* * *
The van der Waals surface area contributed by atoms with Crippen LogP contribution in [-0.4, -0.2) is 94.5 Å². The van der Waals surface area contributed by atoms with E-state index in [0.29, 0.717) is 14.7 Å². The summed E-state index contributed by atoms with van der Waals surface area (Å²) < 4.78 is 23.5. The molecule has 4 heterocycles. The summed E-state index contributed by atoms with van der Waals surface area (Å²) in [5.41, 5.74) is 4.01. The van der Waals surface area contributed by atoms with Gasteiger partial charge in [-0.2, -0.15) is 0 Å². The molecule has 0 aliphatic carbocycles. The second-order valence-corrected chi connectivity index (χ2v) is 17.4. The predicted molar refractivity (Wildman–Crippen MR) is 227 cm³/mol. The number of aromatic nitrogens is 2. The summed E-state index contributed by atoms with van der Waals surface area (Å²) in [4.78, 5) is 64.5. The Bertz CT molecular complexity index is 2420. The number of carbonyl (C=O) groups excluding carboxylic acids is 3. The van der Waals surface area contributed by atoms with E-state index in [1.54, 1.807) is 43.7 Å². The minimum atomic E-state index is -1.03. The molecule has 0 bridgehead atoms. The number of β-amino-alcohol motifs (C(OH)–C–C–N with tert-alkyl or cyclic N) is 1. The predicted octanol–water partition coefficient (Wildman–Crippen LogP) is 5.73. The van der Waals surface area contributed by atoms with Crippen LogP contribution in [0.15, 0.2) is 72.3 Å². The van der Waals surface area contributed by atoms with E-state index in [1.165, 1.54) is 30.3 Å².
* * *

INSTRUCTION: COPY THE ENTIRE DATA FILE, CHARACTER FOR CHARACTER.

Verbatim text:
The van der Waals surface area contributed by atoms with Crippen LogP contribution in [-0.4, -0.2) is 94.5 Å². The van der Waals surface area contributed by atoms with E-state index in [0.29, 0.717) is 14.7 Å². The summed E-state index contributed by atoms with van der Waals surface area (Å²) < 4.78 is 23.5. The molecule has 4 heterocycles. The summed E-state index contributed by atoms with van der Waals surface area (Å²) in [5.41, 5.74) is 4.01. The van der Waals surface area contributed by atoms with Gasteiger partial charge in [-0.2, -0.15) is 0 Å². The molecule has 0 aliphatic carbocycles. The second-order valence-corrected chi connectivity index (χ2v) is 17.4. The predicted molar refractivity (Wildman–Crippen MR) is 227 cm³/mol. The number of aromatic nitrogens is 2. The summed E-state index contributed by atoms with van der Waals surface area (Å²) in [4.78, 5) is 64.5. The Bertz CT molecular complexity index is 2420. The number of carbonyl (C=O) groups excluding carboxylic acids is 3. The van der Waals surface area contributed by atoms with E-state index in [1.54, 1.807) is 43.7 Å². The minimum atomic E-state index is -1.03. The molecule has 0 bridgehead atoms. The number of β-amino-alcohol motifs (C(OH)–C–C–N with tert-alkyl or cyclic N) is 1. The predicted octanol–water partition coefficient (Wildman–Crippen LogP) is 5.73. The van der Waals surface area contributed by atoms with Crippen LogP contribution in [0.15, 0.2) is 72.3 Å². The van der Waals surface area contributed by atoms with E-state index in [1.165, 1.54) is 30.3 Å².